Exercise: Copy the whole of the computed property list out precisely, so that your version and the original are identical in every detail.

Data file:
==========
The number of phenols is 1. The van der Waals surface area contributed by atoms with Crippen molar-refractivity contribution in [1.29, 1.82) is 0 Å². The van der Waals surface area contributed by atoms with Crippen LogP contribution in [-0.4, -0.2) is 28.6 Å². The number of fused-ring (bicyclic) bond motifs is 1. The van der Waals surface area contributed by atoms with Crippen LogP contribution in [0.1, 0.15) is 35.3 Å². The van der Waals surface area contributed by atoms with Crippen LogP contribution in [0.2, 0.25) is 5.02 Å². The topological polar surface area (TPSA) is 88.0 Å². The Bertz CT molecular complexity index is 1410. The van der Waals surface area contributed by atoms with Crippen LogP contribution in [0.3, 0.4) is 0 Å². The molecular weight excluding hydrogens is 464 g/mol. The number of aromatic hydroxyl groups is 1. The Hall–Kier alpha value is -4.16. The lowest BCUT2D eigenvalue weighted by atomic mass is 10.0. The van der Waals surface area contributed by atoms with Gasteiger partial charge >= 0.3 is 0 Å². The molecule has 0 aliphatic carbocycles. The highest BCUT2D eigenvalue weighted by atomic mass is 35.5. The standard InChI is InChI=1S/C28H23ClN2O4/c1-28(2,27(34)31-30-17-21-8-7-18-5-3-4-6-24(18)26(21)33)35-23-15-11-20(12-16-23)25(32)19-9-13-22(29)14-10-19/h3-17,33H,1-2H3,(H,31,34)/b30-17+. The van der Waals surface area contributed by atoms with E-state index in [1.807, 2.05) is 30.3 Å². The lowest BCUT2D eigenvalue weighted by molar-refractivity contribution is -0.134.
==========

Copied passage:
The number of phenols is 1. The van der Waals surface area contributed by atoms with Crippen molar-refractivity contribution in [1.29, 1.82) is 0 Å². The van der Waals surface area contributed by atoms with Crippen LogP contribution in [-0.4, -0.2) is 28.6 Å². The number of fused-ring (bicyclic) bond motifs is 1. The van der Waals surface area contributed by atoms with Crippen LogP contribution in [0.1, 0.15) is 35.3 Å². The van der Waals surface area contributed by atoms with Crippen LogP contribution in [0.2, 0.25) is 5.02 Å². The topological polar surface area (TPSA) is 88.0 Å². The Bertz CT molecular complexity index is 1410. The van der Waals surface area contributed by atoms with Crippen LogP contribution in [0.3, 0.4) is 0 Å². The molecular weight excluding hydrogens is 464 g/mol. The number of aromatic hydroxyl groups is 1. The Hall–Kier alpha value is -4.16. The lowest BCUT2D eigenvalue weighted by atomic mass is 10.0. The van der Waals surface area contributed by atoms with Gasteiger partial charge >= 0.3 is 0 Å². The molecule has 0 aliphatic carbocycles. The highest BCUT2D eigenvalue weighted by atomic mass is 35.5. The standard InChI is InChI=1S/C28H23ClN2O4/c1-28(2,27(34)31-30-17-21-8-7-18-5-3-4-6-24(18)26(21)33)35-23-15-11-20(12-16-23)25(32)19-9-13-22(29)14-10-19/h3-17,33H,1-2H3,(H,31,34)/b30-17+. The van der Waals surface area contributed by atoms with E-state index in [1.807, 2.05) is 30.3 Å². The lowest BCUT2D eigenvalue weighted by molar-refractivity contribution is -0.134.